Fruiting Papaya in zone 5/6

hueytlatoaniAugust 6, 2008

Posted this in Tropicalesque gardens, but realized it was also appropriate here.

zone 6a/5b Papayas

Hello. I notice alot of people on these forums growing bananas outside of the tropics (as do I) but not so many growing papaya-which I think is kind of a shame. About 10 years ago I grew my first papaya in a pot, and it made it to about 2 feet in height before it died. Since then I have tried several more times, and finaly hit the proverbial jackpot-I grew and ate my first zone 5 papaya-and it was every bit as good as the ones I've eaten in the tropics of Costa Rica.

Bananas are alot of fun to grow, but it's highly unlikely that someone in my zone would ever be able to produce a crop of properly ripened fruit. I decided why not, and planted some papayas just to see what they would do. I started them in march of '07, by a south facing window. I got the seeds out of a maradol papaya from an oriental grocery. I planted them in small kitchen trashcans in a mixture of 50/50 turface MVP and horticultural grade vermiculite. When frost danger had passed, I moved them outside to an area with partial sun, along a south wall.

In early summer I clipped off all but the strongest seedling in each pot. By the middle of the summer, when flowers were produced, I was able to thin down again, to a single hermephrodite. That summer, it put on lots of flowers, and made it to a height of around 3 feet. I brought it inside in the first week of september, and kept it by a south window. Every time a flower fell, it left a small fruit, which would fall after a few days-until one fruit in november stayed on the plant. The tree got lots of spider mites in the winter, and had to be sprayed with soap repeatedly. By spring, it only had 3 small leaves left-and a six inch green fruit hanging to the stem for dear life.

When I put it outside, the fruit just kept hanging there, new leaves formed, and eventually in early july, the fruit turned a glorious red and orange, softened, and my wife and I made a little party of eating it. It wasn't the biggest papaya in the world, but it was sweet and musky. Now the tree has put on two more fruits, which are rapidly expanding. Hopefully, I'll be able to eat them before it gets cold enough to stop their ripening. By the way, the tree is now around 4 1/2 feet tall, with a crown of leaves far too large to put my arms around. I have lots of photos-I'll post them one day. It was really quite a thrill getting the tree to bear fruit-I've been gardening for quite a while, and this is by far my most rewarding project!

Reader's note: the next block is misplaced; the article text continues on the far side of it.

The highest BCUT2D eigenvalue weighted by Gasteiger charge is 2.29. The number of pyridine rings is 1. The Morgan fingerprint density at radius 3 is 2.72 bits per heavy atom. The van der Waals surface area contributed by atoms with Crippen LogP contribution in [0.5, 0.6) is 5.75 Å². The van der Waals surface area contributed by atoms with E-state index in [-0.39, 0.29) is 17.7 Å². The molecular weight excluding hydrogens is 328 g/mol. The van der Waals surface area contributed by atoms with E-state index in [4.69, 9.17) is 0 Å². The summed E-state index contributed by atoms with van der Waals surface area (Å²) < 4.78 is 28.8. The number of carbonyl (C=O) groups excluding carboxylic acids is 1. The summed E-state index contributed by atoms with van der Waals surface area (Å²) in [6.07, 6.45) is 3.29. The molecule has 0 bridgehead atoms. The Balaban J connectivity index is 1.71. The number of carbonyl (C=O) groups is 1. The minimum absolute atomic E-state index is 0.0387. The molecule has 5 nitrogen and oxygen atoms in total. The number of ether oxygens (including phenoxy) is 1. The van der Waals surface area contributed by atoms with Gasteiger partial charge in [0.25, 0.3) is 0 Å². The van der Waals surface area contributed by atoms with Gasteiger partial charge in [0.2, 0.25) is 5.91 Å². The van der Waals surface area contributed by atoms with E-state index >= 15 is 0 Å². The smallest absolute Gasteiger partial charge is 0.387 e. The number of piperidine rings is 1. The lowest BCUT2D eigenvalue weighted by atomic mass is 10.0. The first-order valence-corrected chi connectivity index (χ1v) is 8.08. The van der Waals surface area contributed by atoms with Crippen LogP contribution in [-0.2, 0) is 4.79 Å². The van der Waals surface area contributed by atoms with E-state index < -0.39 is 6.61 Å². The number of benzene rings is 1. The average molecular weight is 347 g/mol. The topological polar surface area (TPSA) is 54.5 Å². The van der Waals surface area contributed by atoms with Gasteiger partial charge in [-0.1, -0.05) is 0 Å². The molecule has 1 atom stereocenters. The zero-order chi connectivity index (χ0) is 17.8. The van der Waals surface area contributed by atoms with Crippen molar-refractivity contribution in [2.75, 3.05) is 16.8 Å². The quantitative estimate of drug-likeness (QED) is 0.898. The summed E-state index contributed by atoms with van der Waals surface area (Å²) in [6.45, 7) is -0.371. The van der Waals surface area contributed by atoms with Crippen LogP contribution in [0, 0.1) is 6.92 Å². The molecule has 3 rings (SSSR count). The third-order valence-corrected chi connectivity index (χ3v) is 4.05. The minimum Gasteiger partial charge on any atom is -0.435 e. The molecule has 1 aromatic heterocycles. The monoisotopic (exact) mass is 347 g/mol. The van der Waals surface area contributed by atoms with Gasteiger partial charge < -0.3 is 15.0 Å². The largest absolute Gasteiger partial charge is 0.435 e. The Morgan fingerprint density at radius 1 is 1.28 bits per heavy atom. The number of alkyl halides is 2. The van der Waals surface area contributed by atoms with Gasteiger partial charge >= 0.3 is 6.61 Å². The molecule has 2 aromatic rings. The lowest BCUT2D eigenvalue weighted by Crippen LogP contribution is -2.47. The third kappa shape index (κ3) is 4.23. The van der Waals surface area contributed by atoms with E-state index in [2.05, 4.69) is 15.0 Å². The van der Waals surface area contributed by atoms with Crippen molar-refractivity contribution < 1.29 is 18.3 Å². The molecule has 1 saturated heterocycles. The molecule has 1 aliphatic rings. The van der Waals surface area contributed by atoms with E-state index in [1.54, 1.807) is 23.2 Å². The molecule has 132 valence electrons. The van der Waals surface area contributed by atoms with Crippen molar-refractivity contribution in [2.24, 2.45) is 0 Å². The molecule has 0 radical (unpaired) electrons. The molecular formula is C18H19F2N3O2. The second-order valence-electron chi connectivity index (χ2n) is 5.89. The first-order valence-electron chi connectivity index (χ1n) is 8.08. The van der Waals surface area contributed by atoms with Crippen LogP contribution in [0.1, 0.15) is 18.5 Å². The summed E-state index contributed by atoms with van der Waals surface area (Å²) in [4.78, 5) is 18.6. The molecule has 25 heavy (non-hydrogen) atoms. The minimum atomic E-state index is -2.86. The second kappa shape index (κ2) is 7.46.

Hope you enjoyed my story; and feel inclined to give papaya a try!

Thank you for reporting this comment. Undo
ohiojay(z6 OH)

Nice job. It's always rewarding to be able to eat the end product of all your work and time. I've not had much luck with papayas in my greenhouse. Might try a dwarf variety again. Stressbaby is growing them in his greenhouse and they have fruited for a good while now. Your bananas may someday fruit, it will just take several seasons of growing.

    Bookmark   August 6, 2008 at 12:56PM
Thank you for reporting this comment. Undo

congrats, that is a very exciting accomplishment, pictures would be great to see. I've tried papayas here but have killed them all. After reading your story, it makes me want to try again.


    Bookmark   August 7, 2008 at 12:34AM
Thank you for reporting this comment. Undo
Eggo(z10soCal LBC)

Nice job!!! Makes me ashame I can't get mine going in a zone 10. =)

    Bookmark   August 7, 2008 at 1:41AM
Thank you for reporting this comment. Undo

Wow, I love stories with a happy ending. Oddly, the reason people aren't successful in planting papayas in the warmer zones might be mainly due to their having to fight an enemy that you don't have--those nasty papaya fruit flies? Whereas the challenge you're facing seem to be around keeping your plant alive over winter which proves to be the lesser enemy of the two. So, afterall people in the colder regions do have this privilege that we don't have here. I am done with planting papayas after a few try outs because those papaya creeps simply won't let up.

Thanks for sharing your Papayarella dreams come true :)

    Bookmark   August 7, 2008 at 8:00PM
Thank you for reporting this comment. Undo

I am new to this, how do I know what zone I am in ?

Live in Miami, FL?

    Bookmark   August 8, 2008 at 1:30PM
Thank you for reporting this comment. Undo

Here are some photos of the papaya plant:

The plant, after the winter ended-note how lush, full, and healthy it looks:

The fruit, as it was ripening:

The fruit, in all it's asymetric glory: